The Low­down: AI in chips

AI is in­creas­ingly finding its way into chipsets, but what ef­fect will it have?

Computer Shopper - - CONTENTS -

New chipsets are us­ing ar­ti­fi­cial in­tel­li­gence to boost their ca­pa­bil­i­ties, but will it ben­e­fit you?


Think of ar­ti­fi­cial in­tel­li­gence and you will prob­a­bly think of ro­bots or clever soft­ware backed up by the power of the in­ter­net and cloud com­put­ing. And you’d be right. But AI tech is also be­ing em­bed­ded into the heart of var­i­ous pro­ces­sors and chipsets, and en­ter­ing smart­phones and head­sets. Take Qual­comm’s new Snap­dragon 845 mo­bile chip (see News,

Shop­per 363): it not only of­fers gutsy pro­ces­sor and graph­ics per­for­mance, it’s also tuned to run ma­chine-learn­ing al­go­rithms – ef­fec­tively the clever code be­hind AI sys­tems – on the chipset.

It uses a com­bi­na­tion of chip parts, such as the Adreno GPU and the Hexagon vec­tor pro­ces­sor, to power Qual­comm’s AI engine. This al­lows smart fea­tures such as the pro­cess­ing of voice com­mands in nat­u­ral lan­guage to work at quite a lick and im­age recog­ni­tion to be car­ried out on a smart­phone, with­out re­ly­ing on a con­sis­tent in­ter­net con­nec­tion.

Hav­ing the tech on a widely avail­able chipset gives de­vel­op­ers more scope to put smart AI fea­tures into their apps and ser­vices.


That ques­tion needs an­swer­ing in two parts. First, AI sys­tems are trained us­ing ma­chine-learn­ing al­go­rithms to spot pat­terns in data to an­swer ques­tions or solve prob­lems rather than fol­low a hard-coded set of in­struc­tions. This train­ing can ei­ther be done un­der the su­per­vi­sion of hu­man experts or left to AI to draw its own con­clu­sions from data sets with or with­out guid­ance.

More ad­vanced AI sys­tems use a process called deep learn­ing, which is re­liant on an ar­ti­fi­cial neu­ral net­work.


In much the same way a hu­man’s brain has a neu­ral net­work of neu­rons con­nected by synapses, an ar­ti­fi­cial neu­ral net­work is made up of lay­ers of nodes.

When pre­sented with data – for ex­am­ple, an im­age – the neu­ral net­work breaks it up into many pieces, or in­deed pix­els, and each node tries to work out what it’s see­ing, such as the colour of an im­age seg­ment or its shape.

As the data flows through the net­work, each node tries to de­cide how right or wrong the spe­cific data it’s look­ing at is for solv­ing a query, fig­ur­ing out if a dog is in a pic­ture, for ex­am­ple, and then as­sign­ing it a cor­re­spond­ing weight or value.

Of­ten data will fil­ter through many lay­ers of nodes, hence the term deep learn­ing. The process is re­peated with the weight­ing of the nodes changed un­til a sys­tem learns to get an an­swer that’s more than likely the cor­rect one.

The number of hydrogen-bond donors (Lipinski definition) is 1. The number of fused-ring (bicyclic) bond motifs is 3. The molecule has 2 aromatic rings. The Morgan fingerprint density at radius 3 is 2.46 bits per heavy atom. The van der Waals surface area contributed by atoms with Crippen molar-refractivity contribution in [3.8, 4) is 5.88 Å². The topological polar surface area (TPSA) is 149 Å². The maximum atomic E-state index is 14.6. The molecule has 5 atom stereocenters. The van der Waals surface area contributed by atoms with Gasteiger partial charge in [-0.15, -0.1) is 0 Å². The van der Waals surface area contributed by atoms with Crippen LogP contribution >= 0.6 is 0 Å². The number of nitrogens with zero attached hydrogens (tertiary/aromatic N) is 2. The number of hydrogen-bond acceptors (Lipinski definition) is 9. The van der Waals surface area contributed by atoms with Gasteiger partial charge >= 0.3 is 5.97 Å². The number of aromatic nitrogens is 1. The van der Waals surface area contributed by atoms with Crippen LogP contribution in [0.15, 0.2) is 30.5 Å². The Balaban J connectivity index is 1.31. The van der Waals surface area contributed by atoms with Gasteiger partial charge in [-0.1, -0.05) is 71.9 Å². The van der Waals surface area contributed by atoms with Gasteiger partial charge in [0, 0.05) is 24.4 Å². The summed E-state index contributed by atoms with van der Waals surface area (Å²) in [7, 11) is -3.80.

This process takes a lot of data and re­quires servers with hefty amounts of pro­ces­sor power to carry out AI train­ing at scale. But once a ma­chine-learn­ing model is smart enough to solve a base level of tasks, the AI fea­tures it sup­ports can be put into ac­tion. This stage is called in­fer­ence: the AI still learns as it goes along, but it’s more likely to tai­lor its ca­pa­bil­i­ties to in­di­vid­ual users, such as learn­ing to better un­der­stand their voice or what they like to buy or eat.

At this level, AI doesn’t need nearly as much com­pute power to fig­ure things out, so a pow­er­ful mo­bile chip is enough to sup­port it. That be­ing said, more chip-mak­ers and tech firms are adding spe­cific hard­ware to better power AI fea­tures and al­low for smart de­vices to get smarter by them­selves.


A whole raft of tech firms. The likes of In­tel, AMD, ARM and Nvidia are all work­ing on chipsets that can ei­ther han­dle AI al­go­rithms or have ded­i­cated pro­ces­sors for pow­er­ing smart soft­ware.

Mi­crosoft’s next HoloLens aug­mented-re­al­ity head­set is set to con­tain a co­pro­ces­sor ded­i­cated to run­ning deep learn­ing neu­ral net­works, with the goal of de­liv­er­ing better move­ment track­ing and voice recog­ni­tion on the de­vice.

And Ap­ple’s lat­est A11 Bionic chip, found in the iPhone X and iPhone 8, fea­tures the Neu­ral Engine, which has cir­cuits ded­i­cated to ac­cel­er­at­ing AI-based soft­ware, im­age pro­cess­ing and speech recog­ni­tion, as well as the ad­vanced FaceID fa­cial-recog­ni­tion fea­ture. Ba­si­cally, there are a whole load of tech firms look­ing at putting AI into peo­ple’s hands and gad­gets rather than leav­ing it stuck in a data cen­tre.


It not only makes a lot of ex­ist­ing fea­tures smarter, such as the au­to­matic or­gan­i­sa­tion of pho­tos, but it also has a few other tricks up its sleeve. For ex­am­ple, re­searchers from the Mas­sachusetts Institute of Tech­nol­ogy have de­signed a neu­ral net­work chip that uses AI smarts to po­ten­tially re­duce smart­phone bat­tery con­sump­tion by a mas­sive 95 per cent, some­thing peo­ple with long com­mutes would wel­come.

Google is us­ing its AI tech to power Lens, a fea­ture on the lat­est Pixel phones that can recog­nise what’s in a pic­ture or cam­era feed and serve up use­ful in­for­ma­tion about it – lit­er­ally judg­ing a book by its cover, for ex­am­ple, to of­fer a pre­cis on the au­thor and where the book can be pur­chased.

In a nutshell, with the right train­ing AI can han­dle all man­ner of hu­man-as­sist­ing tasks, from things we need to things we don’t nor­mally no­tice. And no, AI is not yet ad­vanced enough to rise up and en­slave us all.

A whole load of tech firms are look­ing at putting AI into peo­ple’s hands and gad­gets

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